Reading Poems Continuous immersion in different literary works within the genre of poetry has enabled me to develop critical thinking skills in relation to the assessment of a particular literary work. This may be seen as a result of the different works’ use of various literary techniques in presenting a particular point.
Consider for example, Emily Dickinson’s “Because I Could Not Stop for Death” as well as W.H. Auden’s “Musee des Beaux Arts”. In the poem “Because I Could Not Stop for Death”, Emily Dickinson uses textual imagery in order to combine the discussion of death in line with women’s place within society in relation to their position in a romantic relationship with men. As one initially reads the poem, one may arrive at the conclusion that the poem merely outlines a person’s journey through life as he begins his conscious experience of life during his childhood until the end of his days when he grows old. Within the poem, the speaker states, “We passed the school where children played…/We passed the fields of grazing grain/ We passed the setting sun. / Since then ‘tis centuries; but each/ Feels shorter than the day…/Were toward eternity” (Dickinson, 2007, p.
279). If one is to relate the poem to Emily Dickinson’s critical stance regarding women’s position within society in relation to their relationships with men, a re-reading of the poem will show that Dickinson’s poem also offers a comparison between life and death in relation to marriage wherein the poem may be understood as stating that women who allow themselves to be placed within a marital relationship allow themselves to die.A reassessment of the original meaning of the poem is also necessary as one rereads W.H. Auden’s “Musee des Beaux Arts”.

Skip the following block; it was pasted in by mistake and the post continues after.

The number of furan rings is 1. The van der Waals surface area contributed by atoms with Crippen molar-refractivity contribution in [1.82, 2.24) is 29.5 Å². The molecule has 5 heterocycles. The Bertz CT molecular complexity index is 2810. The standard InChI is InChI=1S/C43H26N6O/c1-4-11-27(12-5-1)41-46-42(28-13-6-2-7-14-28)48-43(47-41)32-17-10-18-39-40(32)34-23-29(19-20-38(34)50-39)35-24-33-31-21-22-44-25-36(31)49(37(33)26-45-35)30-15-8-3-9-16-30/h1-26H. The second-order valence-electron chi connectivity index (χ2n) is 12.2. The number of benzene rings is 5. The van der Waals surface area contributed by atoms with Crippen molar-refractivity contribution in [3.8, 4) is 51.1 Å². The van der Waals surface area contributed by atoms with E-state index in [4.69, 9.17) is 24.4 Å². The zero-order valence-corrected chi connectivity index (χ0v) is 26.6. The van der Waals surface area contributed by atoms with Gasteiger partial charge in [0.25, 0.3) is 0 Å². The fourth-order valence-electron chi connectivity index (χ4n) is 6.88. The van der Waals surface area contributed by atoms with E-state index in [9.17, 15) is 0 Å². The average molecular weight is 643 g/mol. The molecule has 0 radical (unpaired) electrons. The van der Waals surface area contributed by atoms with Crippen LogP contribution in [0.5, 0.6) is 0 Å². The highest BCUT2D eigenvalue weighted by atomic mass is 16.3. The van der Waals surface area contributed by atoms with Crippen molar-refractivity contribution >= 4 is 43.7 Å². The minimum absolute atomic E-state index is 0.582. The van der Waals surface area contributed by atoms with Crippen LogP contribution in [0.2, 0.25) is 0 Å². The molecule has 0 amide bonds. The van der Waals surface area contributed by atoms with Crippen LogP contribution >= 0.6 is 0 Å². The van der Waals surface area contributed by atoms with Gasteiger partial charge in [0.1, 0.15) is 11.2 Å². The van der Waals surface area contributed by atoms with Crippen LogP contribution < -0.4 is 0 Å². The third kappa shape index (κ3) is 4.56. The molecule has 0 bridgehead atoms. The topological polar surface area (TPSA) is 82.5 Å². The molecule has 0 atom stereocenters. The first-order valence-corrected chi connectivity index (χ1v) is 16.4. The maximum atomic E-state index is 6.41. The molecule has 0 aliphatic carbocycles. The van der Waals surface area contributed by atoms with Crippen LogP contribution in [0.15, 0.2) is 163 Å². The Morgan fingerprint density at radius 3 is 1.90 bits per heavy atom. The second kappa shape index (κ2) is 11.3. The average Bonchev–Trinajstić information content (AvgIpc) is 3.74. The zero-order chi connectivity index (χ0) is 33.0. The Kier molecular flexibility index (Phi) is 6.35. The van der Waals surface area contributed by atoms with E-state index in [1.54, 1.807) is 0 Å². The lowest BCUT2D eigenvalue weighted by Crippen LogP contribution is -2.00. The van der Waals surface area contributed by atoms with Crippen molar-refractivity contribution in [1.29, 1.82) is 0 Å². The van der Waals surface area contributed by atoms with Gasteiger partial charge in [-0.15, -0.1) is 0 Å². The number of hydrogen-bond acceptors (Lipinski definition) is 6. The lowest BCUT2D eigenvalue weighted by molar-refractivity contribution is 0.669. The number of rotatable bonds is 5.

The initial reading of the poem may lead the reader to assume that the poem is merely presenting Auden’s description of the works in the Museum of Fine Arts. Within the poem, he states, “About suffering they were never wrong, / The Old Masters; how well they understood/ Its human position…/They never forgot/ That even the dreadful martyrdom must run its course/ Anyhow in a corner, some untidy spot” (Auden, 1995, p.92). One may thus be led to believe that the speaker is merely referring the consistent portrayal of suffering in the renowned works of art. A re-reading of the poem however shows that Auden’s poem presents his view regarding the ironic characteristic of the ideals of mankind and reality. This is evident if one considers that the poem alludes not merely to the death of Icarus in Brueghel’s painting but also to the death of Christ. He states, “(W)hen the aged are reverently, passionately waiting/ For the miraculous birth, there always must be/ Children who did not specially want it to happen” (Auden, 1995, p.
92). The ideals of humanity, in the poem, were depicted in the death of Christ whereas reality as is was depicted in Icarus’ death. The irony in the situation is evident since within reality [as portrayed in the death of Icarus] suffering is shunned and unrecognized whereas the ideal situation [as represented in the death of Christ] suffering is praised and revered.ReferencesAuden, W.
H. (1995). Musee des Beaux Arts. 100 Best-Loved Poems. Eds. P. Smith & E.
Hammond. London: Courier Dover Publications.Dickinson, E. (2007). Because I Could Not Stop for Death.
Studies in Poetry. Ed. N. Doubleday. Np: Read Books.